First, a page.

immediately. The views never end. If you do the whole ridge to
Deer Park it is 15 miles round trip, but we shorten it by going only
as far as the end of Elk Mountain (5 miles roundtrip,
900 feet elevation gain) or to Maiden Peak (9 miles roundtrip, 1500
feet elevation gain). The views of Olympic Peak and the Needles are
Accessed from Hurricane Ridge in Olympic National Park, Klahhane
Ridge Trail takes you away from the crowds. You can get to the
ridge several ways, but we like to use the Switchback Trail, which
is located just prior to topping out on the Hurricane Ridge Road.
The trail is five miles roundtrip
and has 1700 feet
elevation gain. If you are lucky, you will see the resident
This is one of
the many trails near the town of Quilcene.
Expect company, because Mount Townsend is one of the most
popular hikes in the Olympics. It is so beautiful; you may not even
notice that you have hiked 8.2 miles roundtrip and climbed 2900
near Quilcene, this journey will take you 10.6 miles roundtrip and
3500 feet in elevation gain. My guide book says, “If for some
terrible reason you are only allowed one hike in the Olympics in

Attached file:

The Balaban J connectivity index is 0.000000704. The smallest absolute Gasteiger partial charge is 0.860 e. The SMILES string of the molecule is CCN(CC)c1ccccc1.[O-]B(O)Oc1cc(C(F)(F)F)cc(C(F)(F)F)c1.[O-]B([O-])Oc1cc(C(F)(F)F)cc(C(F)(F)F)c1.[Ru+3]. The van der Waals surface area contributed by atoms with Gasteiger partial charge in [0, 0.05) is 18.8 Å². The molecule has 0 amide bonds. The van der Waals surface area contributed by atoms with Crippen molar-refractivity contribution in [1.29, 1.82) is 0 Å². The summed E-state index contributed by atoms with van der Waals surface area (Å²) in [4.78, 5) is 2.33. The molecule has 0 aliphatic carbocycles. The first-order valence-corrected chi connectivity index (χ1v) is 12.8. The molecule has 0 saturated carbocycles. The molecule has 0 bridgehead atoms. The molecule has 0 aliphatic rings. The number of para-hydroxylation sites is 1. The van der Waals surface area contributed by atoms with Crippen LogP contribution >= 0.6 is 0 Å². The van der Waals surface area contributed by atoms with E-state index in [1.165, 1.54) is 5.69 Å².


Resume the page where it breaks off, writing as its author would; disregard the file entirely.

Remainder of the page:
your lifetime, this should be it.” That says it all. Just do it!
Rain Forest Hikes
The access road
for this pretty hike is located near the town of Sequim. The length
of the trail is about eight miles roundtrip. It has several ups and
downs, but still only has a total elevation gain of 800 feet. You
will hike through old growth conifers as you walk along the trail.
We noticed that even if the day was hot, the temperature was always
noticeably cooler near the river. The end of our day hike is where
the trail pinches out. Supposedly, the trail continues on the other
side of the river, but there is no bridge and the crossing would be
and Thompson Spit
new state park just in the planning stages. This trail has been
built but no one knows much about it. The guide book I
mentioned above gives detailed driving directions to the trailhead.
Because the trail is so unfamiliar to all but local folks, you will
pretty much have the place to yourself. You will hike through a
lush temperate rain forest on the way to the beach. Then you can
hike east along the coast to a picturesque lagoon with a lone tree.
like we were in another world as we hiked through the misty
forest along Tunnel Creek. We encountered only one other
couple during our entire hike. The ferns, mosses, and old
growth hemlocks lent a primeval feeling to our experience.
The hike is accessed from a National Forest road out of
Quilcene. If you hike to Harrison Lake, as we did, you will
travel 8.5 miles roundtrip with 2450 feet of elevation gain.
Big Quilcene River
is popular because it goes for many miles with relatively
little elevation gain. If you terminate your hike at Camp Jolly, you will have
traveled 10 miles roundtrip and will have climbed 800 feet.
The trees are huge and magnificent. We took several breaks to
eat the wild huckleberries along the trail during our July
See you on the trail.
know if you would like to see more local hikes.